rock is smaller in quantity. The mine is controlled by a private corporation, and it is consequently difficult to obtain reliable information concerning its gold production. The yield may be set down at $40,000 a month. Month after month the gold approximates to those figures with very little variation. A new shaft is being sunk to the north of the elder one, which has struck rich ore. A peculiarity worthy of mention in connection with this shaft is that the

hoisting is done by water power by means of Knight’s patent reversible water wheel and power gates. The machinery was fitted up by the inventor, (Samuel) Knight, of Knight & Company’s Foundry, Sutter Creek, and works to perfection. lt is the only instance where water power has been applied for hoisting purposes in mines, but the invention needs only to be brought into notice to be extensively adopted. All who have witnessed the hoisting works pronounce them the finest they have ever seen, while the expense is less than one-half of that of steam.”

The system later became quite common and for some years water powered hoisting machinery was in use at many locations throughout the California mining belt. However, the shaft mentioned was an auxiliary one north of the main or Patton shaft. As far as is known the Patton hoist ran on steam until 1902 when it was changed over to compressed air. In later years it was, of course, converted to electric power.

During the early 1900s things began to slow down a bit at the Keystone with the mill running on low-grade ore most of the time interspersed with a spectacular strike only now and then. In 1906 it was rumored that the mine was to be sold to the Bagdad-Chase Mining Company of New York for one million dollars. Bagdad-Chase was at that time operating the Soulsby mine at Soulsbyville in Tuolumne County. The transfer was never made and in 1906 a company of Philadelphia promoters took steps to acquire the mine. Their deal didn’t finalize either and in June 1909 James McDonald, who had been the principal owner and operator of the Keystone for 43 years (since 1865) completed a sale to the California Consolidated Mines Company, the company which was at that time operating the Wildman, Lincoln and Mahoney mines at Sutter Creek.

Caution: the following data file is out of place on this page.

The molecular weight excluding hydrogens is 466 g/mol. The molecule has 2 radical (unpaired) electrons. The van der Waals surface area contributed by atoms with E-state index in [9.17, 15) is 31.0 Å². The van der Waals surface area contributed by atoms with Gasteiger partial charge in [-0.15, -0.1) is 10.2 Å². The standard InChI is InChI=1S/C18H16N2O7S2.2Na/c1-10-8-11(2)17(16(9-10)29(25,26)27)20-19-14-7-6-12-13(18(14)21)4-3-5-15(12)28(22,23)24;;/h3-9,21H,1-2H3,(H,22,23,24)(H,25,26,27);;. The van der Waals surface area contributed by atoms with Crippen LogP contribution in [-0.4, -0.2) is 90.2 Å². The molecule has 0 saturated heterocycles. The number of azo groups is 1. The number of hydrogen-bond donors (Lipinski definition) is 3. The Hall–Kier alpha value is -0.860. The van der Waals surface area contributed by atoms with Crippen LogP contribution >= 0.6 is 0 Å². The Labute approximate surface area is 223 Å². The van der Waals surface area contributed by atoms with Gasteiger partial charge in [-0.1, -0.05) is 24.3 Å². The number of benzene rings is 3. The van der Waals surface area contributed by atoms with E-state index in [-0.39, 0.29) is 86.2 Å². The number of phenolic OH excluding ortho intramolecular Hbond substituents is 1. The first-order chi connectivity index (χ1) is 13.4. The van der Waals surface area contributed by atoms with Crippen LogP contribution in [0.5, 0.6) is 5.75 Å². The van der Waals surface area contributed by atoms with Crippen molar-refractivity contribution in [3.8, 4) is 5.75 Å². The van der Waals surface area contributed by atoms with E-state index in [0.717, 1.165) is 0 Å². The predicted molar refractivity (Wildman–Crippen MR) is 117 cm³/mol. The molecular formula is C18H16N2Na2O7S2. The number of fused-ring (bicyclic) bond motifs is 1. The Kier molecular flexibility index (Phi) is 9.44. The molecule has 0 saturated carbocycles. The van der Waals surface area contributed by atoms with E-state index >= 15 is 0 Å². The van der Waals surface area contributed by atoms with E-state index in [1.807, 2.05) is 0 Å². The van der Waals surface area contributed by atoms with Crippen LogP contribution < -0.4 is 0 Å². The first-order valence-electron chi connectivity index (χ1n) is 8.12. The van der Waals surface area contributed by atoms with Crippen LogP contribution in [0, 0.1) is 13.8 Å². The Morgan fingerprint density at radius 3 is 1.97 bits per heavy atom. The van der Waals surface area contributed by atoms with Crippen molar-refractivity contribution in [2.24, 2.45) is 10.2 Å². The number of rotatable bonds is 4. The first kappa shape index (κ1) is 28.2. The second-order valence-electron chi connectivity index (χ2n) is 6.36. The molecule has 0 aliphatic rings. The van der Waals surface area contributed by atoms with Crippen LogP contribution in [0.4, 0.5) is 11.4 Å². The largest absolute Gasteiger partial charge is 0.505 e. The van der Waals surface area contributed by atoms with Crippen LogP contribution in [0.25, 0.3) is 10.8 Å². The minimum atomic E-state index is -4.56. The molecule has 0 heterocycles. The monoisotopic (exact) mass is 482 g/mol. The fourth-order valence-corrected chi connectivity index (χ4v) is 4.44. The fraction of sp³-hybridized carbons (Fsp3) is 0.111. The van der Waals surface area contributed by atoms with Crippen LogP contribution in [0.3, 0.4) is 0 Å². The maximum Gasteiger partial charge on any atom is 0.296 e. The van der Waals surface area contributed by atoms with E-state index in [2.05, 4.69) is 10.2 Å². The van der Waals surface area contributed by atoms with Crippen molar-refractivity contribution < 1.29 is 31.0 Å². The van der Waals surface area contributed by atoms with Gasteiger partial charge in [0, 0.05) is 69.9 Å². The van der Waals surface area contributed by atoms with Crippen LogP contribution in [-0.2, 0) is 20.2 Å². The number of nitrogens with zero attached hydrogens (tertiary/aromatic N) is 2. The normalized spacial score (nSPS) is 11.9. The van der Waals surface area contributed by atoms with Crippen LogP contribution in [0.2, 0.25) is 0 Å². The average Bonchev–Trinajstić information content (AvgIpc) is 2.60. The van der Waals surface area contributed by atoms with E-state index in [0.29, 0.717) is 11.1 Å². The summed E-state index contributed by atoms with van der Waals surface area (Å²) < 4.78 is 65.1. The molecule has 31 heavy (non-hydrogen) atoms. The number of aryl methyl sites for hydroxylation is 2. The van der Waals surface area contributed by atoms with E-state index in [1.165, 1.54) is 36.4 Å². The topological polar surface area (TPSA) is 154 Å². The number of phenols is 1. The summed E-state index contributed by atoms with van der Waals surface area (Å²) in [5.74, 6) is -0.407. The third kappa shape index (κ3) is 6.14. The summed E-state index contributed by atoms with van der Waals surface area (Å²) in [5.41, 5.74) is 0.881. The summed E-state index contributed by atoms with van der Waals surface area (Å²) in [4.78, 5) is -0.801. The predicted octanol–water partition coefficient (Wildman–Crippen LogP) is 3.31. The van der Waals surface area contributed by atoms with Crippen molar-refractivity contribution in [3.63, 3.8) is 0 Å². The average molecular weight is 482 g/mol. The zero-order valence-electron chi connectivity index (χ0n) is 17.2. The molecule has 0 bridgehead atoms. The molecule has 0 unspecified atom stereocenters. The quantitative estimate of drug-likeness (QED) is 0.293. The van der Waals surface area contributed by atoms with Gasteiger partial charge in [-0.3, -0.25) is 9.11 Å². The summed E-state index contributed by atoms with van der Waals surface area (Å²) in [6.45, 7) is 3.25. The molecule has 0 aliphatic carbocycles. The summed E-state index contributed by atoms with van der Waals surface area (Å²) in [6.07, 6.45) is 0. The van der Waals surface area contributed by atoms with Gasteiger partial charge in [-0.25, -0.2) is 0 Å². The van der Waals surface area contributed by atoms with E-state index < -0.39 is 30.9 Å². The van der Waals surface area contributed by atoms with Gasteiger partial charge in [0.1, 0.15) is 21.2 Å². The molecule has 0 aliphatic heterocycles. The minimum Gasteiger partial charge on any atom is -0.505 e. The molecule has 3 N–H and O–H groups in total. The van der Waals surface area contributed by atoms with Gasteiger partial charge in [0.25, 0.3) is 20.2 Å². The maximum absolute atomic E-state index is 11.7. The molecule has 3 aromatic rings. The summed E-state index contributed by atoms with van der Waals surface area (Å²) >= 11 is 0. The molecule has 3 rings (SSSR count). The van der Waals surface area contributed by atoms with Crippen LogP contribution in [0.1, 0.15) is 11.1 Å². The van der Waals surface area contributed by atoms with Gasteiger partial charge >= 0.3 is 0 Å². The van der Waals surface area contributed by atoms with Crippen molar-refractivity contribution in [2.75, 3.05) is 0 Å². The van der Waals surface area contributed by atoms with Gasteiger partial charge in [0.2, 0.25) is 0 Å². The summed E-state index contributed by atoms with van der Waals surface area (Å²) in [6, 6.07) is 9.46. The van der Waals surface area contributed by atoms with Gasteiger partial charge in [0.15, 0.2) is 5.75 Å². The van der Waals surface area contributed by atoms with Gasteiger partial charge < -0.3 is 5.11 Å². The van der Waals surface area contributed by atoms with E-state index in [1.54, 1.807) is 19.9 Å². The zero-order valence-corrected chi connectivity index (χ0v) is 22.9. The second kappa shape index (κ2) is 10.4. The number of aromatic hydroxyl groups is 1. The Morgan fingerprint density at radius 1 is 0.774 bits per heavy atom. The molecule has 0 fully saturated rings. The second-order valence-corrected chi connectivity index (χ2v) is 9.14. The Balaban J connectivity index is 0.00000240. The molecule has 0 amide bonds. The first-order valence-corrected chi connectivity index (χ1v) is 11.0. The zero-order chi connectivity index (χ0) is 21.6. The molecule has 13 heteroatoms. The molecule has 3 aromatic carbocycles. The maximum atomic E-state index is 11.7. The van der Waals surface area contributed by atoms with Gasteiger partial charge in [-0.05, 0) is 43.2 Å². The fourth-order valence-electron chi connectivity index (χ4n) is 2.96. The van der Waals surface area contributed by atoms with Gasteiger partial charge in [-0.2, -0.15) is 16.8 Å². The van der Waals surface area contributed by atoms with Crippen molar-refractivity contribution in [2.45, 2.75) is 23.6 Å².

Up to this time the Keystone had produced a total of $17,000,000, mostly during McDonald’s ownership. California Consolidated saw no reason why they shouldn’t assume there was more where that came from and immediately set about to upgrade the facilities. They installed two new cables on the hoisting drums which would enable the company to sink 600 feet deeper. The work force was increased and the installation of heavier machinery was planned.